A third reason why campus life felt like a breeze was the way in which money was taken care of right from the beginning. To be fair, this can be a pro or a huge con: if you don’t have heaps of cash available at once, it’s difficult to pay all the bills upfront. However, if you can make a loan or borrow money from your folks, it’s a deafening blow at first but a breeze from then on. I already purchased my right to make use of the campus pool, gyms and all other kinds of accommodations well before the semester started. I had a meal plan and a “flex card” which allowed me to get food inside and outside the dining halls without having to hand over a single dollar. As long as I was on campus, I never had to worry about spending too much money—everything was already taken care of from the start.
These things became some of the prime reasons why I personally felt right at home on the UNC Chapel Hill campus. But I recognize that campus life may be much more dark than the picture I painted here. When somebody’s talking about campus life, we must also be aware of some of its downsides. For instance, in the Netherlands we talk about moving away from your folks in terms of finally building some independence and gaining valuable ‘adulting’ skills. In the United States many students move away thousands of miles from their parents, but they end up in a bubble—protected by their peers and the easy access to everything they need. The easy access to everything makes it even easier to avoid learning useful skills like cooking a decent meal. It may cause an atmosphere in which students—who come to campus to learn—end up only meeting people with similar outlooks on life.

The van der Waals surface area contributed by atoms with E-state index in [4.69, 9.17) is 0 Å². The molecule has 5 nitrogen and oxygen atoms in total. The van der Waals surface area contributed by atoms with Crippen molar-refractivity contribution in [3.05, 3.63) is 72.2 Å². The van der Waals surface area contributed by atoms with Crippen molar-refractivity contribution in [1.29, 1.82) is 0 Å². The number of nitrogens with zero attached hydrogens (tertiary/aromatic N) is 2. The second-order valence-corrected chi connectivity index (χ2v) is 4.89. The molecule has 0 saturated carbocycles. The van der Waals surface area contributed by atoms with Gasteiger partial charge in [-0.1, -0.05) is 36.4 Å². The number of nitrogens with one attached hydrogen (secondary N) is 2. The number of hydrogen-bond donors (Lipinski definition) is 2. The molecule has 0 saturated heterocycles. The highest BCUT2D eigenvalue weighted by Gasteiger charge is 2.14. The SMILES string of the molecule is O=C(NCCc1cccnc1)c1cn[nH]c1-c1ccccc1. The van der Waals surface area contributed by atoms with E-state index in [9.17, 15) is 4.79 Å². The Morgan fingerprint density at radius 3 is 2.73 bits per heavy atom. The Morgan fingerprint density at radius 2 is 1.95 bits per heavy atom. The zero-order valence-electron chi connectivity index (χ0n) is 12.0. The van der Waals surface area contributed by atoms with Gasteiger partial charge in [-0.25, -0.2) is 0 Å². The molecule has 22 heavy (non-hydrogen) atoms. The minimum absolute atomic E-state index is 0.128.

In addition, it’s well known that American campuses are not always safe places for students around the world. For instance, campus rape situations mark even the best schools—also at UNC. Campus shootings still happen—also at UNC. And statistically, USA university campuses make up some of the worst spots in the Western world if we talk about mental health—also at UNC. Of course, these dangerous, sometimes even potentially lethal situations are not caused by campus life alone, but campus life can be a facilitating factor. Such problems need to be addressed whenever one is critically assessing the advantages and disadvantages of campus life.
For me personally, campus life at UNC was great. I still reminisce about my nights walking back from the Daily Tar Heel to my residence hall after a busy day, just enjoying the pretty trees and the squirrels under the dimmed lights and watching other students playing football or chatting together on their quads. UNC offered me so much, and I made the most out of every minute I was there. Somehow, though, among all of the thrilling activities and fantastic trips to wonderful locations, these nights walking back to my dorm room and amazing roommate became some of my most treasured memories. No matter how quiet and uneventful they seemed at first.